As Cyber Threats Increase, Regulators Worry about Bank Readiness

May 2015

As Cyber Threats Increase, Regulators Worry about Bank Readiness

Don’t think a community bank is immune from cyber attacks. Regulators are increasingly focused on cybersecurity and expect your bank to be on top of threats, including those that may hit your third-party service providers. In today’s interconnected world, banks need to protect their data, websites, apps and internal network.

“Cyber attacks have increased in frequency and severity over the past two years. The attacks often involve the theft of credentials used by customers, employees, and third parties to authenticate themselves when accessing business applications and systems,” the Federal Financial Institutions Examination Council warned in late March.

“Cyber criminals can use stolen credentials to commit fraud or identity theft, modify and disrupt information systems, and obtain, destroy, or corrupt data. Also, cyber criminals often introduce malware to business systems through e-mail attachments, connecting infected external devices, such as USB drives, to computers or networks, or by introducing the malware directly onto the business systems using compromised credentials,” the FFIEC wrote.

Community banks should make sure they test their incident response and business continuity plans and know what to do if their bank – or a third-party provider – is attacked, the regulators warned.  Banks should have a plan to make sure that recovery strategies reflect the potential for a simultaneous attack on both the bank and its backup data center.

New York State last year said it was pumping up its IT exams to focus on cybersecurity readiness. It wants all institutions to view cybersecurity as “an integral part of their overall risk management strategy, rather than solely as a subset of information technology,” state regulators said in March.

The new exams focus on whether banks have the proper corporate governance policies and procedures to manage cybersecurity issues and risks. Banks will be expected to demonstrate that they have the right reporting structure, resources, safeguards and testing to guard against an attack, and business continuity plans in place in case one happens.  Federal regulators may follow suit.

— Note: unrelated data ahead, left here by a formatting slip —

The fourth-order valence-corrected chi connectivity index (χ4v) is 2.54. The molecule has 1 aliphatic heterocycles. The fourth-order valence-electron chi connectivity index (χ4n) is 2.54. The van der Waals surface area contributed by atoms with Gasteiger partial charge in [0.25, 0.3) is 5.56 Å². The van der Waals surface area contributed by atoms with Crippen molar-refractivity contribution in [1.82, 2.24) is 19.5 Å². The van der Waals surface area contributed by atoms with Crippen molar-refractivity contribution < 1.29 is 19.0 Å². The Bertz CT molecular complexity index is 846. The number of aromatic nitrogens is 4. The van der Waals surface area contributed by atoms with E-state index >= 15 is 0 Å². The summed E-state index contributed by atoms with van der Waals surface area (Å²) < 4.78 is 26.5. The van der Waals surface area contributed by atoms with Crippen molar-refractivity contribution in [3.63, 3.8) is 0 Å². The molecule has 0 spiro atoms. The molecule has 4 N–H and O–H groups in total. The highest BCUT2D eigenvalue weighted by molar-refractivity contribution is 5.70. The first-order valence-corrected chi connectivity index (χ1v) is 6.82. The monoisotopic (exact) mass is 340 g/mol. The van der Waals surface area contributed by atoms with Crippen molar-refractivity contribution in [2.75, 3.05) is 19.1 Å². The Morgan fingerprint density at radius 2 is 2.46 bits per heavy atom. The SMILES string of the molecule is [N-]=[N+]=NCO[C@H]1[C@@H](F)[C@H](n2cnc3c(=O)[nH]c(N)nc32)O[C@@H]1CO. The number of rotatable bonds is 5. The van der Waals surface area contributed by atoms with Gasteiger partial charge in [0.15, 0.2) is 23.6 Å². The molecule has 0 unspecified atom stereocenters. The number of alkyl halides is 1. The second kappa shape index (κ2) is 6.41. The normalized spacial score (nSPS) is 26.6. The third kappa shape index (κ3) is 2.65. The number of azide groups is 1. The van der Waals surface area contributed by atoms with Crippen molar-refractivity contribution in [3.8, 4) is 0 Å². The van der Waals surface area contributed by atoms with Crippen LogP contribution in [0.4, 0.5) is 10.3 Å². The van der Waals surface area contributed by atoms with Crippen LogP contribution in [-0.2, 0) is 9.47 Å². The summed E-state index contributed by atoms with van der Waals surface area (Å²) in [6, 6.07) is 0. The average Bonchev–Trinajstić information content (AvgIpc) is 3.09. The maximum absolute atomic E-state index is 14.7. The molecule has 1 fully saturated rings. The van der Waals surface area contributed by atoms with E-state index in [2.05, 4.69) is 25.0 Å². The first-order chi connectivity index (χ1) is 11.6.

The CEO and the board are responsible for cybersecurity management, the Conference of State Bank Supervisors stresses in a “Cybersecurity 101,” a report designed for community bank CEOs.

Here are some questions every CEO should ask to understand a bank’s risks, according to the guide:

Does my bank know what information it manages, where it is stored, how sensitive it is and who has access to it?

What are my bank’s key business information assets and are they adequately protected? Is confidential information – data that would severely impact the bank if lost, damaged or released– treated like a crown jewel?

What types of internet connections does my bank have and how are they managed and protected? Does the bank allow employees to bring their own devices to work and if so, what controls are placed on that?

How is my bank connecting to third parties and ensuring they are managing their cybersecurity risks?

Once CEOs understand the answers to those questions, and classify their information assets to know their importance, they can then begin identifying the bank’s threats and vulnerabilities.  Regulators have encouraged community banks to join the Financial Services Information and Analysis Center.

New York state regulators surveyed banks last year and discovered that many banks were reluctant to reveal “perceived or actual security weaknesses to competitors,” yet the most productive information-sharing must focus on specific threats and solutions.  This is especially important to community banks, which have limited financial resources and must spend wisely to be the most effective.